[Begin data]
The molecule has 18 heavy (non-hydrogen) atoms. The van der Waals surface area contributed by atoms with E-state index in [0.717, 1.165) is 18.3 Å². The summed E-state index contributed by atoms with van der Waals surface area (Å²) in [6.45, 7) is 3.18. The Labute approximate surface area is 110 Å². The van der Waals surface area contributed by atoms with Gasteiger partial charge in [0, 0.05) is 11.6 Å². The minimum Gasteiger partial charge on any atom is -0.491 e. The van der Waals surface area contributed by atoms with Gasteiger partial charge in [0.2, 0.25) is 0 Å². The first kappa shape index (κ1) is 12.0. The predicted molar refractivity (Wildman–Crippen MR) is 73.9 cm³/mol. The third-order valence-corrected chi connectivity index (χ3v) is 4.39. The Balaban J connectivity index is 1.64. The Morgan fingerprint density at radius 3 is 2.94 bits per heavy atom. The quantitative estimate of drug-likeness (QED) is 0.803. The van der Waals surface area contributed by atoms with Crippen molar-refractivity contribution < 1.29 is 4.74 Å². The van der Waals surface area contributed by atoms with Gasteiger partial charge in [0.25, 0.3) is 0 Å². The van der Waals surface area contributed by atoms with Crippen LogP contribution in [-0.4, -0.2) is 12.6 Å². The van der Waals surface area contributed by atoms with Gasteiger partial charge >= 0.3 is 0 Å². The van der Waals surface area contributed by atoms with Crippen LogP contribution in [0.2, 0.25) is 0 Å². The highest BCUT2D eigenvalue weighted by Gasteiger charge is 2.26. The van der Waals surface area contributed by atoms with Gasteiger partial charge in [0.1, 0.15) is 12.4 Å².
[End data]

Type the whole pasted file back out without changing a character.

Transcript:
The molecule has 18 heavy (non-hydrogen) atoms. The van der Waals surface area contributed by atoms with E-state index in [0.717, 1.165) is 18.3 Å². The summed E-state index contributed by atoms with van der Waals surface area (Å²) in [6.45, 7) is 3.18. The Labute approximate surface area is 110 Å². The van der Waals surface area contributed by atoms with Gasteiger partial charge in [0, 0.05) is 11.6 Å². The minimum Gasteiger partial charge on any atom is -0.491 e. The van der Waals surface area contributed by atoms with Gasteiger partial charge in [0.2, 0.25) is 0 Å². The first kappa shape index (κ1) is 12.0. The predicted molar refractivity (Wildman–Crippen MR) is 73.9 cm³/mol. The third-order valence-corrected chi connectivity index (χ3v) is 4.39. The Balaban J connectivity index is 1.64. The Morgan fingerprint density at radius 3 is 2.94 bits per heavy atom. The quantitative estimate of drug-likeness (QED) is 0.803. The van der Waals surface area contributed by atoms with Crippen molar-refractivity contribution < 1.29 is 4.74 Å². The van der Waals surface area contributed by atoms with Gasteiger partial charge in [0.25, 0.3) is 0 Å². The van der Waals surface area contributed by atoms with Crippen LogP contribution in [-0.4, -0.2) is 12.6 Å². The van der Waals surface area contributed by atoms with Gasteiger partial charge >= 0.3 is 0 Å². The van der Waals surface area contributed by atoms with Crippen LogP contribution in [0.2, 0.25) is 0 Å². The highest BCUT2D eigenvalue weighted by Gasteiger charge is 2.26. The van der Waals surface area contributed by atoms with Gasteiger partial charge in [0.1, 0.15) is 12.4 Å².